Boycott of standard hours talks in Hong Kong will hurt low-income groups
Since the introduction of the statutory minimum wage in 2011, how much better has the life of the poor been made?
Probably not much, because of inflation and the ever-rising cost of living. After all, the minimum wage is only a form of basic protection and is not intended to make a significant difference to lives. Most grassroots families in Hong Kong manage only to make ends meet. Low wages (albeit now higher), coupled with long working hours and poor working conditions, amount to a poor work-life balance.
Despite being well-intentioned, the second-stage consultation on working hours proved to be ill-fated due to the continued boycott by labour representatives.
What is fortunate, though, is that some broad-brush consensus has been reached, including on the use of laws to regulate working hours and that across-the-board laws would be inappropriate because of different job natures.
It is generally agreed that there should be a cap on working hours at 44 per week and workers should be paid 1.5 times their usual overtime rate.
The main bone of contention is that union representatives see the idea of contractual working hours as ineffectual.
They fear that if it is only a term stipulated in agreements signed by employers and staff, workers with weak bargaining power may not be guaranteed overtime pay. Such concerns are legitimate and should be addressed, or the whole legislation would amount to nothing more than an empty gesture.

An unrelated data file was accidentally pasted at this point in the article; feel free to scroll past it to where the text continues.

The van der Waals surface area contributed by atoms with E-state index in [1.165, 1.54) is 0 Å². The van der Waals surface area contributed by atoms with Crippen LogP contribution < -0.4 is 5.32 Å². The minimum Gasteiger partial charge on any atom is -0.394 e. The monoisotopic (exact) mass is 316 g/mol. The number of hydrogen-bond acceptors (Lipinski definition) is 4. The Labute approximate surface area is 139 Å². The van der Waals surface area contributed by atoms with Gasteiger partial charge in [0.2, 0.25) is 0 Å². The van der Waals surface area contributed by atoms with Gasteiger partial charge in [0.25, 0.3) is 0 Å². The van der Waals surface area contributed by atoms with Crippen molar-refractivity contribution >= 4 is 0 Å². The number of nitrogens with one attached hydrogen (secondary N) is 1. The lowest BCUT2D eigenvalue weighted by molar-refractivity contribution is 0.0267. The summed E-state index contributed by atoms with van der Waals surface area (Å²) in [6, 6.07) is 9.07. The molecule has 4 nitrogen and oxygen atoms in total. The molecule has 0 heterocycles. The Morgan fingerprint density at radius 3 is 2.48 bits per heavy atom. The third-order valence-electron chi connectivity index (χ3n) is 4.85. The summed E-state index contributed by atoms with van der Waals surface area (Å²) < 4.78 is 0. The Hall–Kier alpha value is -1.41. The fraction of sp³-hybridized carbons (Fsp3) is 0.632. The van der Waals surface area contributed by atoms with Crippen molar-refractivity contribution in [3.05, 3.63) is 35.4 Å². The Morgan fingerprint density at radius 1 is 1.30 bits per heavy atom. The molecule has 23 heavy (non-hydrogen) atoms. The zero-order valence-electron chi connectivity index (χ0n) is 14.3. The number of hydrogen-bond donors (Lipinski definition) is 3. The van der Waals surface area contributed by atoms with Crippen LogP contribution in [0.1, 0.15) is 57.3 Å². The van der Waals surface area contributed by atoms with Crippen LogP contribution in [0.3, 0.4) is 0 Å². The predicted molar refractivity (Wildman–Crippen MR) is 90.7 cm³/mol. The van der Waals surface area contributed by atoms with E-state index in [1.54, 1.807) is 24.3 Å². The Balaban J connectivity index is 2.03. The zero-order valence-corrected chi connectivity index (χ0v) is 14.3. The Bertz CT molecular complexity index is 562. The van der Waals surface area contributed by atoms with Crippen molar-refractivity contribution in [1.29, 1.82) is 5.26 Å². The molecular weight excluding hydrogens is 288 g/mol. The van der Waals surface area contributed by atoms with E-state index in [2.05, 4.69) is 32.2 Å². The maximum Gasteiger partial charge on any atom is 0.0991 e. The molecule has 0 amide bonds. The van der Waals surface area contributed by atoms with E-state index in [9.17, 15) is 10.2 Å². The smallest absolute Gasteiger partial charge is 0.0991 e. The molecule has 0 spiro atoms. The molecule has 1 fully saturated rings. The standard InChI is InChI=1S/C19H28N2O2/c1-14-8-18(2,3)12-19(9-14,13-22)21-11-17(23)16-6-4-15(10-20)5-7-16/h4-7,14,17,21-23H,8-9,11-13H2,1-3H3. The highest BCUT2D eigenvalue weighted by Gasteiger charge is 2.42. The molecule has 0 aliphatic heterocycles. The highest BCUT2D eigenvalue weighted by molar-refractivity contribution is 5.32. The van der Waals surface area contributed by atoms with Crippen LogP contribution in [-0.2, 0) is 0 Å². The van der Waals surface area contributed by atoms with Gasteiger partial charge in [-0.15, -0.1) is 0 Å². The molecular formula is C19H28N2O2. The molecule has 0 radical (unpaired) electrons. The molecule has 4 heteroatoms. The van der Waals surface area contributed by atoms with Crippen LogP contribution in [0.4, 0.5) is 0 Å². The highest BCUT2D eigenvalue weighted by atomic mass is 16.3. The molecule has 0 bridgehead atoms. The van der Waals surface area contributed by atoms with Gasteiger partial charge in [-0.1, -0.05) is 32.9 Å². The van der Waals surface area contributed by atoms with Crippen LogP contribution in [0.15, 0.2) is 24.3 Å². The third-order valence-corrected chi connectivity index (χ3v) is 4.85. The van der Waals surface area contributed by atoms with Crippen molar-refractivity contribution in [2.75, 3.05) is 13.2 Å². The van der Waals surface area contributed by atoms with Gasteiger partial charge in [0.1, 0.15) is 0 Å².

An increased wage bill would inevitably have financial implications for businesses. Employers not wishing to fork out overtime pay will have to cut costs, resulting in downsizing, reduced staff benefits or job losses. It is, however, worth recalling that such concerns were no less strong when the minimum wage was introduced. Five years in, businesses have fared well and our minimum wage system has become more robust.
Other concerns such as Hong Kong’s economy being subject to downside risks and the detrimental effects on the city’s competitiveness and corporate flexibility are just peripheral.
It should be realised that the aim of having standard working hours is primarily to compensate workers for overtime clocked. Goals of reduced working hours and better work-life balance are still remote. If it is a better work-life balance that we aspire to give our workers, perhaps union representatives should think twice about their boycott, for what they are doing will only hurt the welfare of low-income groups.
Borromeo Li Ka-kit, Happy Valley